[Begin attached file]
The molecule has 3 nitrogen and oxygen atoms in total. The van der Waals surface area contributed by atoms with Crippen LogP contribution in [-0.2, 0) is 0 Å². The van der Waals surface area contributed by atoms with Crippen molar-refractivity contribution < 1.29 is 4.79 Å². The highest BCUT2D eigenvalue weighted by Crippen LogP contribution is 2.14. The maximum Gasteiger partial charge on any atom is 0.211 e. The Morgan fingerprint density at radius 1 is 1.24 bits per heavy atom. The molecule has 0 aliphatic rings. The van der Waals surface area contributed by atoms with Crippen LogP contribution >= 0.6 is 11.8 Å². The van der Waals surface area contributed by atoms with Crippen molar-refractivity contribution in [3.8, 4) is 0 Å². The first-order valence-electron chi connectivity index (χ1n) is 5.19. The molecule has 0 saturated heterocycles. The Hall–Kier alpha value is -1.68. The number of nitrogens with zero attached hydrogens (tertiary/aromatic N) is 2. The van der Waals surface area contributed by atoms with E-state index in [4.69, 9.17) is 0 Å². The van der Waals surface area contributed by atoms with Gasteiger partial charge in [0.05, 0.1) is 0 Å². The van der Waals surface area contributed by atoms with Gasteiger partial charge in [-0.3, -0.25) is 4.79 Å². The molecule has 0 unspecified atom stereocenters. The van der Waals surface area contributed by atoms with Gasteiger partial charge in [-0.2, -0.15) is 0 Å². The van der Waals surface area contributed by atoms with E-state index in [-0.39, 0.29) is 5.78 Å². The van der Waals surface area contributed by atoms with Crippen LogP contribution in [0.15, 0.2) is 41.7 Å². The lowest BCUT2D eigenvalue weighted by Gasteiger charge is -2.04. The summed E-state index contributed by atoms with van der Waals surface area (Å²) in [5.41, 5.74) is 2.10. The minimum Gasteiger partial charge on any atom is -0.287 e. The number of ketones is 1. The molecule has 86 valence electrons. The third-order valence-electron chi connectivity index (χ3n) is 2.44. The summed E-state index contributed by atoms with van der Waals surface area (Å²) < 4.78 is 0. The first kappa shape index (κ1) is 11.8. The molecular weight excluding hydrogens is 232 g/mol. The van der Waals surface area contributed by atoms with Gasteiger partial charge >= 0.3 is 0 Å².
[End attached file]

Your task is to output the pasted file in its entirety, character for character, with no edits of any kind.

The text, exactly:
The molecule has 3 nitrogen and oxygen atoms in total. The van der Waals surface area contributed by atoms with Crippen LogP contribution in [-0.2, 0) is 0 Å². The van der Waals surface area contributed by atoms with Crippen molar-refractivity contribution < 1.29 is 4.79 Å². The highest BCUT2D eigenvalue weighted by Crippen LogP contribution is 2.14. The maximum Gasteiger partial charge on any atom is 0.211 e. The Morgan fingerprint density at radius 1 is 1.24 bits per heavy atom. The molecule has 0 aliphatic rings. The van der Waals surface area contributed by atoms with Crippen LogP contribution >= 0.6 is 11.8 Å². The van der Waals surface area contributed by atoms with Crippen molar-refractivity contribution in [3.8, 4) is 0 Å². The first-order valence-electron chi connectivity index (χ1n) is 5.19. The molecule has 0 saturated heterocycles. The Hall–Kier alpha value is -1.68. The number of nitrogens with zero attached hydrogens (tertiary/aromatic N) is 2. The van der Waals surface area contributed by atoms with E-state index in [4.69, 9.17) is 0 Å². The van der Waals surface area contributed by atoms with Gasteiger partial charge in [0.05, 0.1) is 0 Å². The van der Waals surface area contributed by atoms with Gasteiger partial charge in [-0.3, -0.25) is 4.79 Å². The molecule has 0 unspecified atom stereocenters. The van der Waals surface area contributed by atoms with Gasteiger partial charge in [-0.2, -0.15) is 0 Å². The van der Waals surface area contributed by atoms with E-state index in [-0.39, 0.29) is 5.78 Å². The van der Waals surface area contributed by atoms with Crippen LogP contribution in [0.15, 0.2) is 41.7 Å². The lowest BCUT2D eigenvalue weighted by Gasteiger charge is -2.04. The summed E-state index contributed by atoms with van der Waals surface area (Å²) in [5.41, 5.74) is 2.10. The minimum Gasteiger partial charge on any atom is -0.287 e. The number of ketones is 1. The molecule has 86 valence electrons. The third-order valence-electron chi connectivity index (χ3n) is 2.44. The summed E-state index contributed by atoms with van der Waals surface area (Å²) < 4.78 is 0. The first kappa shape index (κ1) is 11.8. The molecular weight excluding hydrogens is 232 g/mol. The van der Waals surface area contributed by atoms with Gasteiger partial charge >= 0.3 is 0 Å².